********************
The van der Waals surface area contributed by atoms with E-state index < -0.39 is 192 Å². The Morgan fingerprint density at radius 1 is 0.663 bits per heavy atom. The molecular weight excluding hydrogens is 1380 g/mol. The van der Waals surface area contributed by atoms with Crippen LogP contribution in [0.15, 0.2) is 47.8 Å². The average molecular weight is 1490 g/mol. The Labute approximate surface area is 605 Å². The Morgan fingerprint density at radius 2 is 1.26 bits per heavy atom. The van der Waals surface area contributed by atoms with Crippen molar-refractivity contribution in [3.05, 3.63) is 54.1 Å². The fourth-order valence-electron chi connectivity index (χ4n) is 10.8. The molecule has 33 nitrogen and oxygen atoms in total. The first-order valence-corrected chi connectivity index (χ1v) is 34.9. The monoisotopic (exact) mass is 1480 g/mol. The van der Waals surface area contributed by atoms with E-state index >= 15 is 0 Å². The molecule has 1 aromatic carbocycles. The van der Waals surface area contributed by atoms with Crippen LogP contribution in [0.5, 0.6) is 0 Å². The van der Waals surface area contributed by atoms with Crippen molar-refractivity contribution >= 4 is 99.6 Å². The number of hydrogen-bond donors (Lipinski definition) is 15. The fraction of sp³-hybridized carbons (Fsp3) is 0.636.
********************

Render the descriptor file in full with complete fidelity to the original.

The van der Waals surface area contributed by atoms with E-state index < -0.39 is 192 Å². The Morgan fingerprint density at radius 1 is 0.663 bits per heavy atom. The molecular weight excluding hydrogens is 1380 g/mol. The van der Waals surface area contributed by atoms with Crippen LogP contribution in [0.15, 0.2) is 47.8 Å². The average molecular weight is 1490 g/mol. The Labute approximate surface area is 605 Å². The Morgan fingerprint density at radius 2 is 1.26 bits per heavy atom. The van der Waals surface area contributed by atoms with Crippen molar-refractivity contribution in [3.05, 3.63) is 54.1 Å². The fourth-order valence-electron chi connectivity index (χ4n) is 10.8. The molecule has 33 nitrogen and oxygen atoms in total. The first-order valence-corrected chi connectivity index (χ1v) is 34.9. The monoisotopic (exact) mass is 1480 g/mol. The van der Waals surface area contributed by atoms with E-state index >= 15 is 0 Å². The molecule has 1 aromatic carbocycles. The van der Waals surface area contributed by atoms with Crippen LogP contribution in [0.5, 0.6) is 0 Å². The van der Waals surface area contributed by atoms with Crippen molar-refractivity contribution >= 4 is 99.6 Å². The number of hydrogen-bond donors (Lipinski definition) is 15. The fraction of sp³-hybridized carbons (Fsp3) is 0.636.